Social media is one of the leading forces of building awareness for your brand. It not only creates more exposure for your products or services, but, more importantly, it also allows you to listen to your customers and engage with them in a meaningful way. Before you engage with your customers on social media channels, you need to understand them first.
Have you ever looked at a person and your first thought was, “I wonder if they are a great conversationalist?” My guess is no. Rarely do we ever see a visual and immediately assess the worth of its content. We will assume, (albeit however dangerous) that you have a viable business concept. I will also assume that once your company is up, that you will want a website and/or native app so that people can find you. The point of these items is to create something that will be visually enticing. For a new company, your messaging will change. However, no one will see your new content if you haven’t first captured their eye.
Millennials are frequently featured in news headlines and seem to be the target of many marketing campaigns. While this group—defined by birth years between the early 1980s and early 2000s—is an interesting group to study, advertisers cannot lose sight of another important group—Baby Boomers. These Boomers, born in the roughly 20 year period following World War II, make up 28% of the population and are vitally important to our economy. Currently, Baby Boomers annual spending is $2.3 trillion and 70% of this is discretionary income. Advertisers would do well to acknowledge that baby boomers are tech savvy and curious by nature. Advertisers can take advantage of this by targeting Baby Boomers through not only traditional media but also through various digital platforms.
Advertising to Millennials, the generation born between 1980s and early 2000, is not the same as advertising to Baby Boomers, the generation born between 1946 and 1964. According to recent studies, Millennials seek out brands that support and align with their values. In addition, Millennials also want to create a personal connection with the brand. Nike, for example, is known around the globe; and its message, “Just Do It,” is universal, making the brand relatable to everyone. So, it’s natural to see so many Millennials drawn to Nike’s products.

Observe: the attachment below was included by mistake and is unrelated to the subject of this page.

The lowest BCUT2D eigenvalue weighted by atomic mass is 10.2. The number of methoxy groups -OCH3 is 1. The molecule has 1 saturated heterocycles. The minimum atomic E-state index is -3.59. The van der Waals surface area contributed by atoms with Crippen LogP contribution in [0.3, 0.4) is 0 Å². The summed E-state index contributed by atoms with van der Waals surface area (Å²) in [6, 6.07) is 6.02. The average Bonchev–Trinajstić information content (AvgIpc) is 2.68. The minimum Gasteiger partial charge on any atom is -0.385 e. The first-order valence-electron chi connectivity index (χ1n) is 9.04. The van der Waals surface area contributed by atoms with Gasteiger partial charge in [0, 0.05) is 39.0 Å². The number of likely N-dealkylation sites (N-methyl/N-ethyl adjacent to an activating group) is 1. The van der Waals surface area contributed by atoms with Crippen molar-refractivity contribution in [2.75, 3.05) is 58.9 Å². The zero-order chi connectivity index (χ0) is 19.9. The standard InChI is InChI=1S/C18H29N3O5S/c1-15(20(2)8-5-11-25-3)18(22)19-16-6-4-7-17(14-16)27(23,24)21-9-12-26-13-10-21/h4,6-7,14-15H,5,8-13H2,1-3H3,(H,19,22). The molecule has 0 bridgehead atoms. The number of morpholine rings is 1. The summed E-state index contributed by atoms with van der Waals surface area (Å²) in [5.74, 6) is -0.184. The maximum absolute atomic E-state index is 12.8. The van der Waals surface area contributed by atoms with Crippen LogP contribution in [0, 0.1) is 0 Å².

The year is flying by here at New West! First, there was the Super Bowl, and now we’re headed into March Madness! Both the Super Bowl and March Madness create a lot of buzz this time of year; but how is this buzz created? Well, since the Super Bowl has come and gone, let’s talk March Madness!
Customers are often referred to as an investment that keeps any business foundation strong. Often times we forget how important customers are and how crucial it is for business to show appreciation towards them. The style of appreciation does not need to be costly; on the contrary, it should be a gift that resonates with your particular audience; remember, this is not about you, it’s about your customer.
After years of celebrating Black History Week and pressing for more observance of the contributions African Americans have made to history, and in celebration of our bicentennial in 1976, President Gerald Ford officially recognized Black History Month. While this was a major step towards equality, it is also a glaring indictment on American culture and the lack of sensitivity to people of color. How many other months for people of color or origin are needed before the textbooks accurately depict our history and the many contributions that people from all walks of life from every part of the world, have made?
Why is graphic design so important? I asked myself that same question while sitting in my office. I thought about it for nearly ten minutes and I had the bright idea of asking every employee at New West. Here’s what a few of them said:
2014 has been referred to by several media outlets as “the year of the #hashtag.” The hashtag originated through Twitter, but its use has expanded to include multiple social media platforms. Since its introduction, the hashtag has become an instrumental piece for social activism movements that may have otherwise been lost in all the clutter of the daily news. The Occupy Wall Street protests provided a good example of this in 2011 – by creating a hashtag, groups in cities across the country were able to organize and protest as part of the larger movement. We’ve seen this trend grow exponentially throughout the last few years, particularly with the addition of Twitter’s “trending topics.”
Proactively developing a public relations strategy for your organization can pay dividends in building the right relationships over time. Good PR practices are not developed as “quick fixes” but rather to create long-term benefits to support your brand and complement your marketing plans. Here are a few questions to consider when crafting a strategy: